Another aspect of toxic masculinity is the stereotype that men want sex while women want love. In reality, most of us want both. One
University of North Carolina study found that even more men than women — 71 percent vs. 67 — wanted relationships in college. But because wanting a relationship or even just an emotional connection during sex is considered "feminine," men are often hesitant to seek the closeness they crave with their partners. Porn even depicts scenarios where men dominate women as sexy, encouraging sex that is not only disconnected but also unequal. This is a shame for everyone because whether it's hookup sex or relationship sex, we all deserve partners who care about us and communicate with us. 4 It Encourages Misogyny
Masculinity is defined in opposition to femininity. Men are taught that their manhood comes from their ability to dominate women and that it's wrong for them to act "like women." This often means that sex where women are degraded is glorified. That's not fulfilling for either party. It deprives men of the chance to truly connect with their partners and deprives women of the chance to be treated as equals.
5 It Encourages Homophobia
Since men are dissuaded from doing anything that could be interpreted as feminine, they're dissuaded from pursuing sex or relationships with anyone other than cis women. They're also dissuaded from pursuing anything that could potentially be interpreted as "feminine" or "gay," like being submissive during sex or engaging in anal play. And, perhaps most harmfully, they're taught to fear those whose sexuality doesn't fit within society's narrow standards.
6 It Trivializes Sexual Assault Against Men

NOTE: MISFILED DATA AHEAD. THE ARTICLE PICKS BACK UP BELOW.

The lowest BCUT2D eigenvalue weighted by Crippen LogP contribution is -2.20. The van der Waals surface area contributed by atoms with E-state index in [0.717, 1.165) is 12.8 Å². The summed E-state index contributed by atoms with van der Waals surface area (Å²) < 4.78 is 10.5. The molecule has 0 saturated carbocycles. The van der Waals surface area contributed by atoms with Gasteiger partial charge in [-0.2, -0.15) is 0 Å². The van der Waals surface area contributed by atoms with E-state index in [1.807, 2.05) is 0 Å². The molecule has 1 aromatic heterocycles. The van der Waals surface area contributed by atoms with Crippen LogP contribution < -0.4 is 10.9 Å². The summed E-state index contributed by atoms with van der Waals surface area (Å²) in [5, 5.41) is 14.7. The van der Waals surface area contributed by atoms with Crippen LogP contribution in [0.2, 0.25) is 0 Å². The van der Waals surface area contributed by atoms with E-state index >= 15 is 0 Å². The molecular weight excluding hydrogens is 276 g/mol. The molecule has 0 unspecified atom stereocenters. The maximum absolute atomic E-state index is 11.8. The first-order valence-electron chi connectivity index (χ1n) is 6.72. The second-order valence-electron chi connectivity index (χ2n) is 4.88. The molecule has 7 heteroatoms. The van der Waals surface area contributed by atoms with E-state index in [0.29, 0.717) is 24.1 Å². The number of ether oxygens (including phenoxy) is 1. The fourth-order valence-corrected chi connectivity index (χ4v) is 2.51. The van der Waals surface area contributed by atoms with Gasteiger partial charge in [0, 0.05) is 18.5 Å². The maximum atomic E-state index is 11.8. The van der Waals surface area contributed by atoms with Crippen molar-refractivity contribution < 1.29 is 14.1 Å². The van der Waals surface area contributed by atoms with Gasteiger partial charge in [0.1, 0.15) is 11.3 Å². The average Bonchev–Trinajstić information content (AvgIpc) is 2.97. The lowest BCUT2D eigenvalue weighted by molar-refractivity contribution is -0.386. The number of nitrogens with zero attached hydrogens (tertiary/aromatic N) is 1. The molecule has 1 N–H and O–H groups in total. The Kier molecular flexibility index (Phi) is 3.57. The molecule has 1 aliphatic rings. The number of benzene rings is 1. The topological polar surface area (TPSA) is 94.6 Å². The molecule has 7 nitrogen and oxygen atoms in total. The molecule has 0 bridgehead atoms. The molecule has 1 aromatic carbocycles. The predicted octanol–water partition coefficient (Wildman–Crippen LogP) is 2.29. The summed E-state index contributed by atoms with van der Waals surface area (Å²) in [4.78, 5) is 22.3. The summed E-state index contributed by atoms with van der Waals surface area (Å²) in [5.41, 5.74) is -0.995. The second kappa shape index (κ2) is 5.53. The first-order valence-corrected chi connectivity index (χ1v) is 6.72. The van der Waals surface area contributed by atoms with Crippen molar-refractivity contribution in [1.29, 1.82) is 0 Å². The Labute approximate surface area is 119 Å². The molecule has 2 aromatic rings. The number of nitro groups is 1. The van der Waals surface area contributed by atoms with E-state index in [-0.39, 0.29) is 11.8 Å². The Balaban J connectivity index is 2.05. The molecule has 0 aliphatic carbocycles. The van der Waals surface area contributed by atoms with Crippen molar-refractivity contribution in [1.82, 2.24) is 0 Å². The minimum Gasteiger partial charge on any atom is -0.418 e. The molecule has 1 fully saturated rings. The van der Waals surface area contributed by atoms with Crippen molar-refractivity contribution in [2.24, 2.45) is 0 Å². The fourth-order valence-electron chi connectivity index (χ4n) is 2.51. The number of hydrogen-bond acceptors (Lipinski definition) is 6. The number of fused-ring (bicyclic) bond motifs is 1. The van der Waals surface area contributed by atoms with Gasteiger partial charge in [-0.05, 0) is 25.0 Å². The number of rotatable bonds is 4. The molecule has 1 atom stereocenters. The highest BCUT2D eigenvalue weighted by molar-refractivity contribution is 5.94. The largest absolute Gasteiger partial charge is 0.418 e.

While women and gender-nonconforming people are more likely to report being victims of sexual assault, sexual assault against men is also extremely common, with
8.6 percent of male college seniors reporting unwanted touching while in college. But standards of masculinity that say men always want sex and can physically overpower anyone make it seem as if sexual assault against men is impossible. It's not. Sexual assault is any kind of sexual contact with someone without their explicit consent. The gender of the victim is irrelevant. Men who are brave enough to speak out about being victims of sexual assault deserve applause and compassion. 7 It Encourages Rape Culture
The "ideal" man in our society is aggressive and doesn't take "no" for an answer. In many cases, this ideal encourages behavior that borders on sexual assault, if not sexual assault itself.
Movies glorify men who force kisses on women, keep asking them out after they say they're not interested, and use their charms to manipulate them into sex. The result is that sexual assault isn't only poorly understood; it's actively encouraged.
What's the solution, then? To stop romanticizing and sexualizing pairs of opposites in which men act "masculine" and women act "feminine" and allow everyone the freedom to act however they are, regardless of how much it conforms to any gender role.